Christmas, the 7 gifts rule

Basically, the 7 gifts rule is a way to simplify giving gifts to children at Christmas. It consists of giving only 7 gifts, obviously 7 gifts can be a lot, and it can be adjusted to the available budget by reducing the cost of the gifts themselves or reducing the number of gifts.

How does the 7 gifts rule work? 

As mentioned above, this rule can be adjusted, as you are not obliged to buy so many gifts if you don't want to spend so much money, but essentially, the rule says that there are 7 categories of gifts that every child should receive at Christmas:

  1. Something you want
    Something the child has been asking for for a while, it doesn't have to be expensive, just something you know the child wants to have.
  2. Something you need
    An item that the child does not necessarily want to have, but needs/needs. This could be a jacket, school supplies, sports equipment for extracurricular activities, etc.
  3. Something to wear
    It's not a gift I'm looking forward to opening on Christmas Day, but it's something I'm sure I'll be using, and this category is very broad, as it includes all kinds of clothes.
  4. Something to read
    Whether she loves books or doesn't make much use of them, giving a book as a gift is a classic and she's sure to thank you for it.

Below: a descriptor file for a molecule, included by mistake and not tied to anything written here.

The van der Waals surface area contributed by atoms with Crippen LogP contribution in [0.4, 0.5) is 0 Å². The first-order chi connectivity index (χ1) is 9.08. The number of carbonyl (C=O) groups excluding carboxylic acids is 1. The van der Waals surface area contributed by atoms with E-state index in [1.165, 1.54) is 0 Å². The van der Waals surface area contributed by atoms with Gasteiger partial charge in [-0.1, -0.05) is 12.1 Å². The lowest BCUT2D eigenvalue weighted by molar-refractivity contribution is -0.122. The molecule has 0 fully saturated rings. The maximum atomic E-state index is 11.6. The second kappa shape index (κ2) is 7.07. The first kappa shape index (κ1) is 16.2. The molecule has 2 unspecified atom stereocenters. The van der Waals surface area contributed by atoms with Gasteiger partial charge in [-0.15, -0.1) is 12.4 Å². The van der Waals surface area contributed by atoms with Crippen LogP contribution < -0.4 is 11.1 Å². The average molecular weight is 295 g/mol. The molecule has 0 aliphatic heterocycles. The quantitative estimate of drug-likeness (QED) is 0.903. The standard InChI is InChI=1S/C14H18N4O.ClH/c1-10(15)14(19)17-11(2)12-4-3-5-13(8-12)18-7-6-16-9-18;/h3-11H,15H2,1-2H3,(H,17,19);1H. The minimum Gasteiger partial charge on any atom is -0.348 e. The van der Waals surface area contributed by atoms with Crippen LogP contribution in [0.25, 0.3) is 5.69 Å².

5. Something to do
    This includes gifts that keep children active, either physically or mentally: toys that need to be ridden, board games, etc.
  6. Something that stays
    While the rest of the gifts, although child-oriented, could be shared with the rest of the family, this category gathers gifts that children keep for themselves, such as bracelets, necklaces, something bigger like a bicycle or a console... A gift that makes children feel special and that belongs to them.
  7. Something for the whole family
    A gift that the whole family likes and that everyone can enjoy. A board game, tickets to go somewhere with the family, etc.


A rule to make it easier to give presents to children at Christmas, as well as to ensure a good amount of presents, which, although not the most important thing, children like to open a lot of presents.


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